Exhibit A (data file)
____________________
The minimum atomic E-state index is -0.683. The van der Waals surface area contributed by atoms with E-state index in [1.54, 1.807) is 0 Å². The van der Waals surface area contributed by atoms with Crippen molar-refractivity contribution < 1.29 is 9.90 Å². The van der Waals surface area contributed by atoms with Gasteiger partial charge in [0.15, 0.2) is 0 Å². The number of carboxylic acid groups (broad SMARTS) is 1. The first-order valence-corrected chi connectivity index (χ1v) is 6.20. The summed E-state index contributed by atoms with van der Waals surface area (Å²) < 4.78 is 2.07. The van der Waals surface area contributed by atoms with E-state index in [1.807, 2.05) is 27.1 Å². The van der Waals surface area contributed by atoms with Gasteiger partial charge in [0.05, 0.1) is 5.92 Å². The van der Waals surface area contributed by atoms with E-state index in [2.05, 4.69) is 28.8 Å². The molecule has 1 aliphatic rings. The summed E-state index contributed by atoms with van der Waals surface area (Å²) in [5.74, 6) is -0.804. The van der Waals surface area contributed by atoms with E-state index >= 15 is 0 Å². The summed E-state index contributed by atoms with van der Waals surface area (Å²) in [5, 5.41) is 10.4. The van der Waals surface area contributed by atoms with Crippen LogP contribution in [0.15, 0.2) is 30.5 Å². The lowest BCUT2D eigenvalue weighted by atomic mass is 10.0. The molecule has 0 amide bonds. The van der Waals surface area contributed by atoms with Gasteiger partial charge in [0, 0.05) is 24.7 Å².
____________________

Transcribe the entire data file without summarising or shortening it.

The minimum atomic E-state index is -0.683. The van der Waals surface area contributed by atoms with E-state index in [1.54, 1.807) is 0 Å². The van der Waals surface area contributed by atoms with Crippen molar-refractivity contribution < 1.29 is 9.90 Å². The van der Waals surface area contributed by atoms with Gasteiger partial charge in [0.15, 0.2) is 0 Å². The number of carboxylic acid groups (broad SMARTS) is 1. The first-order valence-corrected chi connectivity index (χ1v) is 6.20. The summed E-state index contributed by atoms with van der Waals surface area (Å²) < 4.78 is 2.07. The van der Waals surface area contributed by atoms with E-state index in [1.807, 2.05) is 27.1 Å². The van der Waals surface area contributed by atoms with Gasteiger partial charge in [0.05, 0.1) is 5.92 Å². The van der Waals surface area contributed by atoms with E-state index in [2.05, 4.69) is 28.8 Å². The molecule has 1 aliphatic rings. The summed E-state index contributed by atoms with van der Waals surface area (Å²) in [5.74, 6) is -0.804. The van der Waals surface area contributed by atoms with E-state index >= 15 is 0 Å². The summed E-state index contributed by atoms with van der Waals surface area (Å²) in [5, 5.41) is 10.4. The van der Waals surface area contributed by atoms with Crippen LogP contribution in [0.15, 0.2) is 30.5 Å². The lowest BCUT2D eigenvalue weighted by atomic mass is 10.0. The molecule has 0 amide bonds. The van der Waals surface area contributed by atoms with Gasteiger partial charge in [0, 0.05) is 24.7 Å².